A block down from the office, on Ross, 400 Gradi was abuzz during the Friday lunch hour. Tables were filled with button-downs and dresses, and servers scurried to keep up with the crowds, eager to try the newest Neapolitan pizza in town on their lunch breaks. The space was modern, with brass accents and greenery draped on columns. I was hungry. Really hungry.
After waiting a few minutes, we were seated at a spacious booth near the windows. At dinner, I would have eagerly requested a glass of wine, but this was lunch and I needed to march back to my desk afterward. So no alcohol. More room for carbs.
I knew that the restaurant, originally from the famed Johnny Di Francesco in Melbourne, was beloved in its native Australia and had been hyped up here, its first U.S. location. I had heard that certain ingredients are transported from Italy and that the chef even cooks with water of a specific pH balance to match that of Naples. I consider myself a pizza aficionado—ask anyone who knows me—and have been to Italy four times, the most recent of which was only a few months ago. So I’ve eaten some dang good Neapolitan pizza in my life. I was ready to be wowed.
The menu proclaimed a large selection of antipasti, pasta, and pizzas, plus a few secondi dishes and sides. We ordered everything at once (again, I was hungry), but wanted to start with the meatballs, which came with lots of sauce and Parmesan and chargrilled bread, as well as the salumi board with cured meats and cheeses. I enjoyed the flavorful meatballs more than the board, which could have used a little more variety. The other problem was that, due to a backlog in the kitchen, everything was delivered at once, leaving our table cramped and the other items to get cold. But we danced around from plate to plate and managed to sample still-warm pizza and pasta. And, to be fair, the place had been open for less than a week.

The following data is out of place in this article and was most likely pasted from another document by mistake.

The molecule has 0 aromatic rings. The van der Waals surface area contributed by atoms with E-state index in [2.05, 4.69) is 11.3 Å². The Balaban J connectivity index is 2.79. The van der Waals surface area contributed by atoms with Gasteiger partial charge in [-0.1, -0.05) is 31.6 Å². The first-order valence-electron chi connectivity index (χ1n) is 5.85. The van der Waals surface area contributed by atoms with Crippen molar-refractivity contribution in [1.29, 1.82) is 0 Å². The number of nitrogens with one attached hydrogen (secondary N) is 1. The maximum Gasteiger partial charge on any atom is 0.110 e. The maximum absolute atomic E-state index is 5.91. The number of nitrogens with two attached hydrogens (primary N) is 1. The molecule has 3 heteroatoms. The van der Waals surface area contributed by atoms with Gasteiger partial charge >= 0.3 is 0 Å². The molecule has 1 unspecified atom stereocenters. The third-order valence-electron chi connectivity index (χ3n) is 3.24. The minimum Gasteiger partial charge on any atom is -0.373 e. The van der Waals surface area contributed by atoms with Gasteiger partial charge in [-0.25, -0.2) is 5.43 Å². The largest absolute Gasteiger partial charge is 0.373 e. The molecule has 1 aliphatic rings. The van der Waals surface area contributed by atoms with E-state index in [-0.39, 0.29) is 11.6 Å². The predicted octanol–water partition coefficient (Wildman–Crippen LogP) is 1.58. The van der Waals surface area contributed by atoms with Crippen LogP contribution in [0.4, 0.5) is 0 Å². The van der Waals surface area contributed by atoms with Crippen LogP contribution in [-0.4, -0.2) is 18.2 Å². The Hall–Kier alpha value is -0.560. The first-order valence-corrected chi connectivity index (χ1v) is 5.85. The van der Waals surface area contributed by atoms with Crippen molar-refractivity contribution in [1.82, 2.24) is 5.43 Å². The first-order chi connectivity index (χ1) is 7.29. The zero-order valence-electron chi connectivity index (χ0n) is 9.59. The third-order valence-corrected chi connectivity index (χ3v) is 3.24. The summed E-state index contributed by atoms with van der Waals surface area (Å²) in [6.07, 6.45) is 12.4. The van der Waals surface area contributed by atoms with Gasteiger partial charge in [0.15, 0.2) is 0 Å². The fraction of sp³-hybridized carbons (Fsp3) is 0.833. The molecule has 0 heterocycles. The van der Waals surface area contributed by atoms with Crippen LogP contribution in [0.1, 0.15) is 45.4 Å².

The two pizzas we ordered were the Capricciosa, with San Marzano tomatos, fior di latte, artichokes, olives, prosciutto cotto, and mushrooms, and the Suprema, topped with fior di latte, pumpkin, arugula, pine nuts, and goat cheese. The outer crust on both had nice chewy textures and spots of char, but both middle areas were rather soggy and made it hard to keep toppings afloat. The combination of ingredients in the Suprema was delicious and held up better than the former, which needed more flavor despite the abundance of toppings. Acceptable, sure. More than that? Maybe not.
Oddly enough, the best thing we tried was the pasta. Pappardelle al Funghi, made with different mushrooms and shaved truffle, had well-cooked noodles and just the right amount of truffle flavor. I couldn’t put my fork down.
That may turn out to be the case for the pizza on another day, at another lunch, in a later month. I’m still waiting to be wowed.